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So, I realize that SASL is not implemented in android, and that consequently the javamail oauth2 methods won't out of the box.

However, according to the google api docs for gmail imap ( it would seem fairly trivial to get an auth token, encode it, and send the 'AUTHENTICATE XOAUTH2 ' to the server manually.

My problem: I want to use the javamail IMAP functions (don't want to handle IMAP protocol commands and response munging myself), but I need a way to simply insert the proper authentication command - not the traditional login username password.

Can this be done and what would be the easiest way to go about it? Could I create my own authentication method and implement this easily?

Alternatively, can I create the connection and then hand this off to an IMAPStore (doubt this would work as it creates and manages a connection pool).


Just to be more specific, the method is not implemented in Android which Imap.protocol.IMAPSaslAuthenticator relies on.

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up vote 4 down vote accepted

I have a working jar with sasl support for imap (for smtp you have to issue the command as you said because java mail for android doesn't have the sasl infrastructure for smtp). All I did was to add the packages and to the java mail for android source and repackage it. I had to put the in a different namaspace, etc. because otherwise android build system complains that the package contains core libraries, not sure why it doesn't complain for javax.mail which is in a core namespace anyway (javax). I also had to change some import for the new namespace in some classes, but basically are the packeges classes themselves and com.sun.mail.imap.protocol.IMAPSaslAuthenticator. With this I could successfully authenticate to gmail imap server using the oauth 2 token I got from the Android AccountManager, I didn't try anything else. For smtp, you can look at my answer here Javamail api in android using XOauth I think it's possible to make smtp work with Sasl getting the new classes from here which have Sasl support for smtp. I think this is perfectly fine because all I do is adding some GPL classes, the one that I added are from the JDK. Hope this helps, if you need the jars or some more explanation on how to do it, just ask.

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Thanks for the reply and discussion above - I ended up just asking for username/password in my app, though I would still prefer oauth 2 and sasl (I am not doing anything with SMTP). do you have a link to the jars or source that you used? – SjB Dec 1 '12 at 20:39
Here's a zip with the source and the jar. It's only the mail part of javamail, you need the activation and additional jar from javamail for android. You can export a new jar with jardesc if you need. – alex Dec 8 '12 at 19:31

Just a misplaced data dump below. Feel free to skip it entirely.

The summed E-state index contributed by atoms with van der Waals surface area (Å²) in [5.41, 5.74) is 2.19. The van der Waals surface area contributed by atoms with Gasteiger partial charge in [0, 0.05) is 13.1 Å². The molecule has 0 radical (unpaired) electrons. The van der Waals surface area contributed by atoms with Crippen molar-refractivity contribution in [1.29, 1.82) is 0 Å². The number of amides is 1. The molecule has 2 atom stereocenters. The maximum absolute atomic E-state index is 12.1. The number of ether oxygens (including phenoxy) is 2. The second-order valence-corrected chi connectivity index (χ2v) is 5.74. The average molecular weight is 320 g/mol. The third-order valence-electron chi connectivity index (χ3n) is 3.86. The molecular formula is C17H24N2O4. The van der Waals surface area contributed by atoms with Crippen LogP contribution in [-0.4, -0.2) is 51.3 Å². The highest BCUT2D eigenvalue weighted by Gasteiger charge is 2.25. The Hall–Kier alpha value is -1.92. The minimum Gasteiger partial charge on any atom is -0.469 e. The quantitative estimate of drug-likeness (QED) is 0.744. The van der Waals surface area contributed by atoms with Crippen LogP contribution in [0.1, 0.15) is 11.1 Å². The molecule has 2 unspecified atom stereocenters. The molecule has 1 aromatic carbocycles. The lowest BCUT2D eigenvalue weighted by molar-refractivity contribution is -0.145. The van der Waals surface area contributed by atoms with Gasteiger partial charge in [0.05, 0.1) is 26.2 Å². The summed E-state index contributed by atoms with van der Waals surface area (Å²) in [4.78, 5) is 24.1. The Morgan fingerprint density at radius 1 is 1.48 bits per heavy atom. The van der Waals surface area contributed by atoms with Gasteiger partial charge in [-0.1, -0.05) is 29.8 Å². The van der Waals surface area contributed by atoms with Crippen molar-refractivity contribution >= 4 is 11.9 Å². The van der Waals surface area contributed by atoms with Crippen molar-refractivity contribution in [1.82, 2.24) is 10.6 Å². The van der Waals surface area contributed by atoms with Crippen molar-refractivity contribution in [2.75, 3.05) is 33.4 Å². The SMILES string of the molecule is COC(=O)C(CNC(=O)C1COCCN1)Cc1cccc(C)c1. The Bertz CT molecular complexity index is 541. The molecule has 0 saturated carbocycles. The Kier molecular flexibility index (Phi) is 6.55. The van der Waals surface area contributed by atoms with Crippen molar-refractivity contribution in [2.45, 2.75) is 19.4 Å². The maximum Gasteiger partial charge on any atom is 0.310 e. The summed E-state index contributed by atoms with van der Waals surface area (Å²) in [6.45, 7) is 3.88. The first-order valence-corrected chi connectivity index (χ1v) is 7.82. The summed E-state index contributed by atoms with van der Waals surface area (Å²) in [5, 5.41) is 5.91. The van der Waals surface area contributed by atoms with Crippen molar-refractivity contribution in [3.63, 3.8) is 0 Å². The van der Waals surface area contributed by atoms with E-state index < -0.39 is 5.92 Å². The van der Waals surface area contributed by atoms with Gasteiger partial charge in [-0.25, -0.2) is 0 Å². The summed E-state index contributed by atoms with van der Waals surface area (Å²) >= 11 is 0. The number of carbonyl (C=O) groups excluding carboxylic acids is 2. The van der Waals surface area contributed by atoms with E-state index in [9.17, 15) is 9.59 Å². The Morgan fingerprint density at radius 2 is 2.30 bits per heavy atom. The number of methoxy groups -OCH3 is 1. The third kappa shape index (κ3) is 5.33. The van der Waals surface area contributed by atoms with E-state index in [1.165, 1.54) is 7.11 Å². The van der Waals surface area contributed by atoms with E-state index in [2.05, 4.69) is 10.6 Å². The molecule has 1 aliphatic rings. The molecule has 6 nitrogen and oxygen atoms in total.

@alex the code you attached is java project.Is thery any sample you created for android,please share it.Thanks in advance – Johnny Jul 14 '14 at 3:53
for smtp sender - SMTPTransport works just fine, checking mails w IMAP does not work w OAuth2 – Boris Gafurov Aug 25 '15 at 18:14

There's no way to do this without hacking the JavaMail classes.

Can't you just use username/password authentication?

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Ok, that is what I was afraid of. I could use username/password, but would rather use tokens if possible so users don't have to enter their credentials into my app, just "approve" it the first time I ask for a token... – SjB Oct 19 '12 at 21:54
Mhhh I noticed checking the source that the solution in my answer below might be a problem with Oracle licensing per the classpath exception in the licence. Basically as I understand it, the namespace should remain javax.* . If so, is it possible to make android stop complaining about core classes? After all, it doesn't complain with javax.mail in the java mail for android "port". I think Bill Shannon should be able to answer this :p, just noticed your name here and on the source I was looking at :D – alex Nov 24 '12 at 15:13
I have no idea which classes Android complains about and why. Too bad it's not really Java, huh? ;-) I don't remember the classpath exception saying anything about javax.*, but IANAL. – Bill Shannon Nov 25 '12 at 5:12
Android doesn't have everything in and some classes in All those classes have no other dependencies, so it's safe to add them, they are even all implementend in harmony so I don't understand why they didn't include them in the first place. For java mail in general there are some other dependencies but they are already in the java mail for android package. I was confused about the license, it's not the classpath exception, but the point 3 in LICENSE.txt, java restrictions, but maybe my interpretation is wrong. If so, my solution below it's ok. – alex Nov 25 '12 at 10:35
interesting answer from javamail dev. so, there is no way to make it work with OAuth2.0, is there? And it is not an option these days to use user/password cause gmail will bug you to death with them insecurity warnings. – Boris Gafurov Aug 25 '15 at 18:11

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